If IPv6 is enabled for your VPC, the following route entries are automatically added to the system route table of the VPC:
  • A custom route entry whose destination CIDR block is ::/0 and whose next hop is the IPv6 gateway. Cloud resources deployed in the VPC network use this route to access the Internet through IPv6 addresses.
  • A system route entry whose destination CIDR block is the IPv6 CIDR block of a VSwitch. This route is used for communication within the VSwitch.
    Note If you create a custom route table and associate the custom route table with a VSwitch whose IPv6 CIDR block is enabled, you must add a custom route entry whose destination CIDR block is ::/0 and the next hop is the IPv6 gateway instance. For more information, see Add a custom route entry.

Routing rules

If multiple route entries match the destination CIDR block, the route entry with the largest suffix prevails and determines the next hop. This ensures that the traffic is routed to the most precise destination.

For example, the following table describes the route table of a VPC.
Destination CIDR block Next hop type Next hop Route entry type
100.64.0.0/10 - - System
192.168.0.0/24 - - System
0.0.0.0/0 Instance i-12345678 Custom
10.0.0.0/24 Instance i-87654321 Custom

The route entries destined for 100.64.0.0/10 and 192.168.0.0/24 are system route entries. The route entries destined for 0.0.0.0/0 and 10.0.0.0/24 are custom route entries. Traffic destined for 0.0.0.0/0 is routed to the ECS instance i-12345678, and traffic destined for 10.0.0.0/24 is routed to the ECS instance i-87654321. Based on the preceding rule, traffic destined for 10.0.0.1 is routed to the ECS instance i-87654321, and traffic destined for 10.0.1.1 is routed to the ECS instance i-12345678.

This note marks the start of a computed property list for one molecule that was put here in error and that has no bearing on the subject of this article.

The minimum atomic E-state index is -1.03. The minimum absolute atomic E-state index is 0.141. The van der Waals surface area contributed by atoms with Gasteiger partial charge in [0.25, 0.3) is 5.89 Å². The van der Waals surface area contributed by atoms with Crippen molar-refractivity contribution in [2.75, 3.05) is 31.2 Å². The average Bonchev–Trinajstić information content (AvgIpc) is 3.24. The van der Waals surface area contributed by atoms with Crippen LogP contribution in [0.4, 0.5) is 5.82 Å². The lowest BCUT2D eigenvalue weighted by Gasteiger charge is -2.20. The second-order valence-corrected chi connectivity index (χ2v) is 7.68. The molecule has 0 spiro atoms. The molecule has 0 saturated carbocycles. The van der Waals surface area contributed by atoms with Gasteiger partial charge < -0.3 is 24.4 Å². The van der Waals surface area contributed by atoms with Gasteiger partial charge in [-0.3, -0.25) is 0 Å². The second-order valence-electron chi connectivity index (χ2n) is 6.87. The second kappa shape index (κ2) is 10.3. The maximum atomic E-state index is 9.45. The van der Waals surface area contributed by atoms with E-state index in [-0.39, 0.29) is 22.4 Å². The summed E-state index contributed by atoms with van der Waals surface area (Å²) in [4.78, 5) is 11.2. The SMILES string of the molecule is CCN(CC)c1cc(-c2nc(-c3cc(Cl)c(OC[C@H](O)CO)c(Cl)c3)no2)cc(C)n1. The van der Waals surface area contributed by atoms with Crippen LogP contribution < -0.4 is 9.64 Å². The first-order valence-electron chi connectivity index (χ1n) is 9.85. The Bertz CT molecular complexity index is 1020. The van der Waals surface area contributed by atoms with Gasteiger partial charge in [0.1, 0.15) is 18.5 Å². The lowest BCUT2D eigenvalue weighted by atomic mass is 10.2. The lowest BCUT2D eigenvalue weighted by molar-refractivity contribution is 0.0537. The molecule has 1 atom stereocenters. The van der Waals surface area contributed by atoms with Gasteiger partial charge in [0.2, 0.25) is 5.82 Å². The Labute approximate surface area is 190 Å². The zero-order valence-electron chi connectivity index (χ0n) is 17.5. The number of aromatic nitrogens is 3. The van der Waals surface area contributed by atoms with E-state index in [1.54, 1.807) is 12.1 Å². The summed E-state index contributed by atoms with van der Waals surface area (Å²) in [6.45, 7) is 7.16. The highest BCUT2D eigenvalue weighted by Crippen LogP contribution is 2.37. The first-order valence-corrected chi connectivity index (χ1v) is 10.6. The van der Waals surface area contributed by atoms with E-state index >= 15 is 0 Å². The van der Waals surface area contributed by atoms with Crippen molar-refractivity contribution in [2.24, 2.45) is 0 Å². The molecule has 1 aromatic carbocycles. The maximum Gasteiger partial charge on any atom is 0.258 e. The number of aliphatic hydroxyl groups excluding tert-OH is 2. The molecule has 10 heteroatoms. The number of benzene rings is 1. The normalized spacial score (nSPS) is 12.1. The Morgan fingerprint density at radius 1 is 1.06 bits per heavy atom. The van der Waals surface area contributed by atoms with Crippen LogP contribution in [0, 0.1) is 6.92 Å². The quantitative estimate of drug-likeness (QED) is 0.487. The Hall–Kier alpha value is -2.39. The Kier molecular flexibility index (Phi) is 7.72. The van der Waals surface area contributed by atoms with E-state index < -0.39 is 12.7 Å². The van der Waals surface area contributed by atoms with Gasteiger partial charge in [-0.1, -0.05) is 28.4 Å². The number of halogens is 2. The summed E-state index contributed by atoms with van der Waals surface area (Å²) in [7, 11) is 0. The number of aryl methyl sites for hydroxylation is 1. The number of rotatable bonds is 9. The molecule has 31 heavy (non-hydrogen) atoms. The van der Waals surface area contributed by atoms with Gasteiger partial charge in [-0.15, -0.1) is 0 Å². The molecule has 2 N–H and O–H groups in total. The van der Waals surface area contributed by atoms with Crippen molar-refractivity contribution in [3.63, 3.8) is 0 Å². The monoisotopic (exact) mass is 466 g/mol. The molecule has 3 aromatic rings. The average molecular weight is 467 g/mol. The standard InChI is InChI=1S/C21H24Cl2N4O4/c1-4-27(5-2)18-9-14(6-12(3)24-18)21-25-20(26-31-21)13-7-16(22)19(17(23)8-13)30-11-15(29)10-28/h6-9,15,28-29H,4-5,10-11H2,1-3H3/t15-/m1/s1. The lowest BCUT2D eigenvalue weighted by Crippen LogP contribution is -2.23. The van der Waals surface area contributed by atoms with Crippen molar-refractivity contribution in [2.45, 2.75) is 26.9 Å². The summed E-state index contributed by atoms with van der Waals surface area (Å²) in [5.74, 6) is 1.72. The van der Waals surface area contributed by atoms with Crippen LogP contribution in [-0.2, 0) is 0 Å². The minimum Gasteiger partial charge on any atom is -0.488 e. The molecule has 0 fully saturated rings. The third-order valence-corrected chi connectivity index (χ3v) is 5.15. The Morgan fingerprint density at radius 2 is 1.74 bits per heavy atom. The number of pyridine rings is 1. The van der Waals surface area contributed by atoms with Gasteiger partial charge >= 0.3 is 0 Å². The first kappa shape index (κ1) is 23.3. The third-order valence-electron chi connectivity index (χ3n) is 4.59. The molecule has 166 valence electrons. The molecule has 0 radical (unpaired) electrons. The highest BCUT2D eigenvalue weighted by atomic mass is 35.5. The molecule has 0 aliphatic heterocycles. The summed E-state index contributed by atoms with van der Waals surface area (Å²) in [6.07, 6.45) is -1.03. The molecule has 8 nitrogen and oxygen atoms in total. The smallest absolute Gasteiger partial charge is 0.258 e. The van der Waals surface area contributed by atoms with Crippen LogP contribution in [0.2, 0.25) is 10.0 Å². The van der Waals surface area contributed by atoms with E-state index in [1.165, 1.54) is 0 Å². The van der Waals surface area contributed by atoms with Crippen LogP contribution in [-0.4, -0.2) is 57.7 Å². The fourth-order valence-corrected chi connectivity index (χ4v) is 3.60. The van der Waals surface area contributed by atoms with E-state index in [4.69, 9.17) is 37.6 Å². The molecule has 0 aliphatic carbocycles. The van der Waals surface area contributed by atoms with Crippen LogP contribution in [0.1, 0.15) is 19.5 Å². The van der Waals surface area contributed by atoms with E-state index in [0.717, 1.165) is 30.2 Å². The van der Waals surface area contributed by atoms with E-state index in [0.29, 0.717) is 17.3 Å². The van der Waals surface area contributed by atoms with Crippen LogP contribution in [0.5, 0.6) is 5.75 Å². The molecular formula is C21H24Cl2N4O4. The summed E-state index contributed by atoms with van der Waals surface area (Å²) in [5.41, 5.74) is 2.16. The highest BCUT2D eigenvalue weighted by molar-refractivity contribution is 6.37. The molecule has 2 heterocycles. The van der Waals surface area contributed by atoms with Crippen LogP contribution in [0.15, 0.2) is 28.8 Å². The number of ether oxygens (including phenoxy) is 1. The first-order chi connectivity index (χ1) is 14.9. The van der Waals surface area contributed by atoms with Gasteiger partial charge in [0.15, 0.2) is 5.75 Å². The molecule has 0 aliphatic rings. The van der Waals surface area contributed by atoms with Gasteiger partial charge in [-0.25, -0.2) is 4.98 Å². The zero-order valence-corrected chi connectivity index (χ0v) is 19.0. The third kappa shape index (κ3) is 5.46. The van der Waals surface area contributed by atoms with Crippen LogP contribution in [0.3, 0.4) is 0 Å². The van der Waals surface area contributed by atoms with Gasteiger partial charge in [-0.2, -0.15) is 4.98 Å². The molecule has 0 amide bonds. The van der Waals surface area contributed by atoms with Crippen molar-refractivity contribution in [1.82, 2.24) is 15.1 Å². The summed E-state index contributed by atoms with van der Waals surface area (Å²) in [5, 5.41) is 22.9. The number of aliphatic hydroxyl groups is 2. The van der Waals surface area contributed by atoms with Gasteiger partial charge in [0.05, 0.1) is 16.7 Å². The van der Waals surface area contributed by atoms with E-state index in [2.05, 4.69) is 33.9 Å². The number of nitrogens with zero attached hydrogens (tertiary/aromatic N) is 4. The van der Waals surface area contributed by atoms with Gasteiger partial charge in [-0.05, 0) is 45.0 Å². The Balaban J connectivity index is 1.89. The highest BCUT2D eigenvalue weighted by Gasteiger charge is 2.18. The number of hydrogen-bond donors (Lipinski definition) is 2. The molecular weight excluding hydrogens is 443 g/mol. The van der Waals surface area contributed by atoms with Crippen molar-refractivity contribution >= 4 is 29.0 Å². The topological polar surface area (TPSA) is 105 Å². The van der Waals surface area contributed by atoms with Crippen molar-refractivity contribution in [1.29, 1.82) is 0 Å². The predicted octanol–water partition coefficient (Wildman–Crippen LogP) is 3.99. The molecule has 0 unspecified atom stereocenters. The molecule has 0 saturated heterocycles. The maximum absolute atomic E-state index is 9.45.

Limits

Routing examples

You can add custom route entries to a route table to control inbound and outbound traffic transmitted over the VPC.

  • Routes within a VPC
    A NAT gateway is deployed on an ECS instance (ECS 01) in a VPC, as shown in the following figure. To enable the cloud resources in the VPC to access the Internet through the ECS instance, you must add the following route entry to the route table:
    Destination CIDR block Next hop type Next hop
    0.0.0.0/0 ECS instances ECS01
    Routes within a VPC
  • Connect two VPCs through Express Connect

    VPC 1 (172.16.0.0/12) is connected to VPC 2 (192.168.0.0/16) through Express Connect as shown in the following figure. After you create router interfaces, you must add the following route entry in both VPCs:

    • VPC 1
      Destination CIDR block Next hop type Next hop
      192.168.0.0/16 VPC-facing router interface VPC2
    • VPC 2
      Destination CIDR block Next hop type Next hop
      172.16.0.0/12 VPC-facing router interface VPC1
      Connect two VPCs through Express Connect
  • Connect two VPCs through a VPN gateway
    VPC 1 (172.16.0.0/12) is connected to VPC 2 (10.0.0.0/8) through a VPN gateway as shown in the following figure. After you configure the VPN gateway, you must add the following route entry in both VPCs.
    • VPC 1
      Destination CIDR block Next hop type Next hop
      10.0.0.0/8 VPN gateways VPN gateway 1
    • VPC 2
      Destination CIDR block Next hop type Next hop
      172.16.0.0/12 VPN gateways VPN gateway 2
  • Connect a VPC to an on-premises data center through Express Connect

    A VPC network is connected to an on-premises network through Express Connect as shown in the following figure. After you configure the leased line and VBR, you must add the following route entries:

    • VPC
      Destination CIDR block Next hop type Next hop
      192.168.0.0/16 Router interfaces (general routing) Router interface RI 1
    • VBR
      Destination CIDR block Next hop type Next hop
      192.168.0.0/16 Leased lines Router interface RI 3
      172.16.0.0/12 VPCs Router interface RI 2
    • On-premises network
      Destination CIDR block Next hop type Next hop
      172.16.0.0/12 On-premises gateway device
      Connect a VPC to an on-premises data center through Express Connect
  • Connect a VPC to an on-premises data center through a VPN gateway
    A VPC (172.16.0.0/12) is connected to an on-premises data center (192.168.0.0/16) as shown in the following figure. After you configure the VPN gateway, you must add the following route entry to the VPC:
    Destination CIDR block Next hop type Next hop
    192.168.0.0/16 VPN gateways The VPN gateway that you created
    Connect a VPC to an on-premises data center through a VPN gateway